a n i m a l

The examiner pointed to the two letters i and a, asking, "What are these letters doing in this word then?"  
"It's because they're silent!" the pupil replied. 
The examiner rubbed them out. "So we could just as easily write the word 'animal' like this then?" he said, writing:
a n m l

"Yes," said the pupil. 
"Go on then, sound it out for me please." 
The reply was confident and immediate: 'a''nuh' … 'muh''l' …  'animal' – a triumph for the combination of silent letters and imprecise pronunciation of consonant sounds!

Consider pupils struggling quietly to read a word such as 'whistle' and think about what might be going on in their heads if there is no understanding that the spellings in the word represent individual sounds. In fact, 'whistle' contains four spellings: wh  i  st  le (/w/ /i/ /s/ /l/. If the hypothetical pupil is using single-letter decoding in combination with the idea of silent letters to try to find the real word, they might hit on the idea that the h, t and e could all be silent, then 'wisl' suddenly appears to be correct. But there again, if they decide that it is the  h s and l that are silent, the word could be 'white'; or indeed if in another instance it is h t and l that are silent, the word would be 'wise'! In all these situations the poor reader is almost certainly going back each time to read the sentence slowly to see if the word that they have 'decoded' makes sense in context. But, of course, in most situations the pupil does not find a correct solution to this puzzle, and much intense thought is directed at a problem that, with the right instruction, the competent reader would solve immediately.

How long, we wonder, can motivation and enthusiasm be sustained for pupils with such an inaccurate strategy that can never succeed? The answer is all around us: pupils, particularly but not necessarily boys, badly taught, appear to give up at about age eight because they believe that the reading process, as they have been taught it, is irrational and they cannot access it successfully.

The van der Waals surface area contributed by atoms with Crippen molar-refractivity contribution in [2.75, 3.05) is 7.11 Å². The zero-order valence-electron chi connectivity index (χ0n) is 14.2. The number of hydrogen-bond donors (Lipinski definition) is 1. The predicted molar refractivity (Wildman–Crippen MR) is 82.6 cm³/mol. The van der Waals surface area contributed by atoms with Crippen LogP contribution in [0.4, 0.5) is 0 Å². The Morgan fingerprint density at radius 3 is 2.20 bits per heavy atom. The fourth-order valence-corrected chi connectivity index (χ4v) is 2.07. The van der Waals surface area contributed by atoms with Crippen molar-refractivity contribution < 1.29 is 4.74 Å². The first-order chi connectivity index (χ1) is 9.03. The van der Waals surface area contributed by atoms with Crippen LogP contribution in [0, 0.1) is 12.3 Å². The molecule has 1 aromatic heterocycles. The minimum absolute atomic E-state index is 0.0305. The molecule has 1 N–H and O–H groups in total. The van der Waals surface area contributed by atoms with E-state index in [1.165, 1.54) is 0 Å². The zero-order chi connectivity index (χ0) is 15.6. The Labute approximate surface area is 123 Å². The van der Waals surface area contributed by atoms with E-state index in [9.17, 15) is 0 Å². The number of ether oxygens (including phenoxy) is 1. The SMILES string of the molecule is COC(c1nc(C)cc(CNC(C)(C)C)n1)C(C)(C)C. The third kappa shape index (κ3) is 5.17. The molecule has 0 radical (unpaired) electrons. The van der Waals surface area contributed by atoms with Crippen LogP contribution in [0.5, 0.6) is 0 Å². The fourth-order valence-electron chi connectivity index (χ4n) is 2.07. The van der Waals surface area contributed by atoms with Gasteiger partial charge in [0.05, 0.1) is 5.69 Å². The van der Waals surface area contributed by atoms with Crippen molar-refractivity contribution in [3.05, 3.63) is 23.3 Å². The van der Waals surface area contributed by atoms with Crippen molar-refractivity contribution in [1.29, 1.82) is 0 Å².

Teaching that sounds can be spelled with one, two, three or four letters and that we spell sounds in different ways removes the need for the absurd notion that there are ‘silent letters’ in words. It also removes the potential need for having to teach later how the orthography of English really works.

When a pupil tells me that such and such is a silent letter, I hold up the text to my ear and listen carefully, after which I say, "You're right! I can't hear anything. But then I can't hear any of the others saying anything either. They're all silent!"

*Daniels, P.T. 'Grammatology' in Daniels, P. T., and Bright, W., Eds, (1996), ‘The Study of Writing Systems’ on The World’s Writing Systems, OUP, Oxford, p.2.

Tuesday, September 01, 2015

Learning to read made éśé!

I have just read about and watched the latest in a long line of doomed attempts to solve the problem of the complexities of the English alphabetic code. It’s called ‘Learning To Read Made Easy’ and you can get a flavour of it here. Like its predecessors, it is doomed because the authors don’t understand how the English writing system (or any writing system, for that matter) works in relation to the sounds of the language.

I’ll take first the programme’s most seductive 'innovation' (to people who don’t know better): the introduction of diacritics or ‘glyphs’ for spellings that represent more than one sound. In doing so, the authors ignore or forget that accents in English vary from place to place. Setting in stone the pronunciation of a word according to one accent isn’t going to work for another. Take the word ‘book’ for example. In some parts of the country, the spelling oo is pronounced in the same way as the oul in ‘should’; on the other hand, many people say the word to rhyme with ‘moon’. The answer provided by LTRME is to put a ‘glyph’ over the spelling oo to indicate that it doesn’t ‘make’ its ‘usual’ sound. As you can see, I’m problematising the words ‘make’ and ‘usual’ here because letters don’t make sounds and what is ‘usual’ depends on one’s accent of English.

This kind of approach was tried many years ago by the grandson of the inventor of shorthand Isaac Pitman, James Pitman. James Pitman, invented a system of teaching children to read called i.t.a., which retained all the spellings in which one letter represented one sound and then invented other symbols to represent the remaining sounds. [Actually, even though it didn't work, it was a better idea than the one LTRMA have come up with and I wrote about it here.]